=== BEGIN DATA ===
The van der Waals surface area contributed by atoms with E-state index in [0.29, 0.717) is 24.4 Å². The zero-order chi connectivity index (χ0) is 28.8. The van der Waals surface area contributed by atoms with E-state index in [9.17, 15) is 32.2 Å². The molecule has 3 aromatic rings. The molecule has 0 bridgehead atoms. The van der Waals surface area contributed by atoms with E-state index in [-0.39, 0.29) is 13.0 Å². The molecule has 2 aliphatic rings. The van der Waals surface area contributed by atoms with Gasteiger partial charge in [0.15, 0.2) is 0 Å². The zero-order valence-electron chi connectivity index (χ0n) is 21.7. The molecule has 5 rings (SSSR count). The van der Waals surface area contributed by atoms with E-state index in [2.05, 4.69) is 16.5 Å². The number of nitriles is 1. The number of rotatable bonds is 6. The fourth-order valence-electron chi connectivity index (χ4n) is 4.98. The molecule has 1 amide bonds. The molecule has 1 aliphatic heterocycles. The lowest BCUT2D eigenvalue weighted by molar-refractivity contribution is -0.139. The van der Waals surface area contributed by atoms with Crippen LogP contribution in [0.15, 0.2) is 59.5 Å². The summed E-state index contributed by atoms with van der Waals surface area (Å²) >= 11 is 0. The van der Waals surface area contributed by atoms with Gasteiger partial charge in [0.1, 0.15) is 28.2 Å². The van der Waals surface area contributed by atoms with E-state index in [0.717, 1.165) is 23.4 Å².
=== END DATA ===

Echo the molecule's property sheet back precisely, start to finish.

The van der Waals surface area contributed by atoms with E-state index in [0.29, 0.717) is 24.4 Å². The zero-order chi connectivity index (χ0) is 28.8. The van der Waals surface area contributed by atoms with E-state index in [9.17, 15) is 32.2 Å². The molecule has 3 aromatic rings. The molecule has 0 bridgehead atoms. The van der Waals surface area contributed by atoms with E-state index in [-0.39, 0.29) is 13.0 Å². The molecule has 2 aliphatic rings. The van der Waals surface area contributed by atoms with Gasteiger partial charge in [0.15, 0.2) is 0 Å². The zero-order valence-electron chi connectivity index (χ0n) is 21.7. The molecule has 5 rings (SSSR count). The van der Waals surface area contributed by atoms with E-state index in [2.05, 4.69) is 16.5 Å². The number of nitriles is 1. The number of rotatable bonds is 6. The fourth-order valence-electron chi connectivity index (χ4n) is 4.98. The molecule has 1 amide bonds. The molecule has 1 aliphatic heterocycles. The lowest BCUT2D eigenvalue weighted by molar-refractivity contribution is -0.139. The van der Waals surface area contributed by atoms with Crippen LogP contribution in [0.15, 0.2) is 59.5 Å². The summed E-state index contributed by atoms with van der Waals surface area (Å²) >= 11 is 0. The van der Waals surface area contributed by atoms with Gasteiger partial charge in [0.1, 0.15) is 28.2 Å². The van der Waals surface area contributed by atoms with E-state index in [0.717, 1.165) is 23.4 Å².